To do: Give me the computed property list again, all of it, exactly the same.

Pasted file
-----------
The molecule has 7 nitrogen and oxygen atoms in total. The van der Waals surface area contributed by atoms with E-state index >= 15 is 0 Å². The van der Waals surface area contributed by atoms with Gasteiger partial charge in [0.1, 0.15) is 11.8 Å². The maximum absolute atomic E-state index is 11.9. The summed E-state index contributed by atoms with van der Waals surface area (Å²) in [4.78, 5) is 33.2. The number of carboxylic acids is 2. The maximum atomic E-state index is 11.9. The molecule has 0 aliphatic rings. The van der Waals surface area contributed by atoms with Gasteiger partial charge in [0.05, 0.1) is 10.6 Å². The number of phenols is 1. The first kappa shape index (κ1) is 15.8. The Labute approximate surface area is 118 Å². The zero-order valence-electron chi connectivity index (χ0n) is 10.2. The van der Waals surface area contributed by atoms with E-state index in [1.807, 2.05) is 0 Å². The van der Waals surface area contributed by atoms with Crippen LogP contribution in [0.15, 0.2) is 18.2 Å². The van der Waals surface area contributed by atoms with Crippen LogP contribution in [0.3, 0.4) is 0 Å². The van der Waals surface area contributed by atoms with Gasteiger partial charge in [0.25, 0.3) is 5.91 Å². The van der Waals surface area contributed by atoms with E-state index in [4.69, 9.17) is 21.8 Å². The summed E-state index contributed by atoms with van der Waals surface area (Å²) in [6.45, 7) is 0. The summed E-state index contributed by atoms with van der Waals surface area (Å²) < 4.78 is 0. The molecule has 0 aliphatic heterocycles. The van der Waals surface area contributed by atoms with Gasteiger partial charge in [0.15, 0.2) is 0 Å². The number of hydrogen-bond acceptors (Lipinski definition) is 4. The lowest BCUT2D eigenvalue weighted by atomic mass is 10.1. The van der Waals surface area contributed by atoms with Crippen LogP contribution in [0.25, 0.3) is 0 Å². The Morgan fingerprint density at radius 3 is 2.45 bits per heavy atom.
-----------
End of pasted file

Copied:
The molecule has 7 nitrogen and oxygen atoms in total. The van der Waals surface area contributed by atoms with E-state index >= 15 is 0 Å². The van der Waals surface area contributed by atoms with Gasteiger partial charge in [0.1, 0.15) is 11.8 Å². The maximum absolute atomic E-state index is 11.9. The summed E-state index contributed by atoms with van der Waals surface area (Å²) in [4.78, 5) is 33.2. The number of carboxylic acids is 2. The maximum atomic E-state index is 11.9. The molecule has 0 aliphatic rings. The van der Waals surface area contributed by atoms with Gasteiger partial charge in [0.05, 0.1) is 10.6 Å². The number of phenols is 1. The first kappa shape index (κ1) is 15.8. The Labute approximate surface area is 118 Å². The zero-order valence-electron chi connectivity index (χ0n) is 10.2. The van der Waals surface area contributed by atoms with E-state index in [1.807, 2.05) is 0 Å². The van der Waals surface area contributed by atoms with Crippen LogP contribution in [0.15, 0.2) is 18.2 Å². The van der Waals surface area contributed by atoms with Crippen LogP contribution in [0.3, 0.4) is 0 Å². The van der Waals surface area contributed by atoms with Gasteiger partial charge in [0.25, 0.3) is 5.91 Å². The van der Waals surface area contributed by atoms with E-state index in [4.69, 9.17) is 21.8 Å². The summed E-state index contributed by atoms with van der Waals surface area (Å²) in [6.45, 7) is 0. The summed E-state index contributed by atoms with van der Waals surface area (Å²) < 4.78 is 0. The molecule has 0 aliphatic heterocycles. The van der Waals surface area contributed by atoms with Gasteiger partial charge in [0.15, 0.2) is 0 Å². The number of hydrogen-bond acceptors (Lipinski definition) is 4. The lowest BCUT2D eigenvalue weighted by atomic mass is 10.1. The van der Waals surface area contributed by atoms with Crippen LogP contribution in [0.25, 0.3) is 0 Å². The Morgan fingerprint density at radius 3 is 2.45 bits per heavy atom.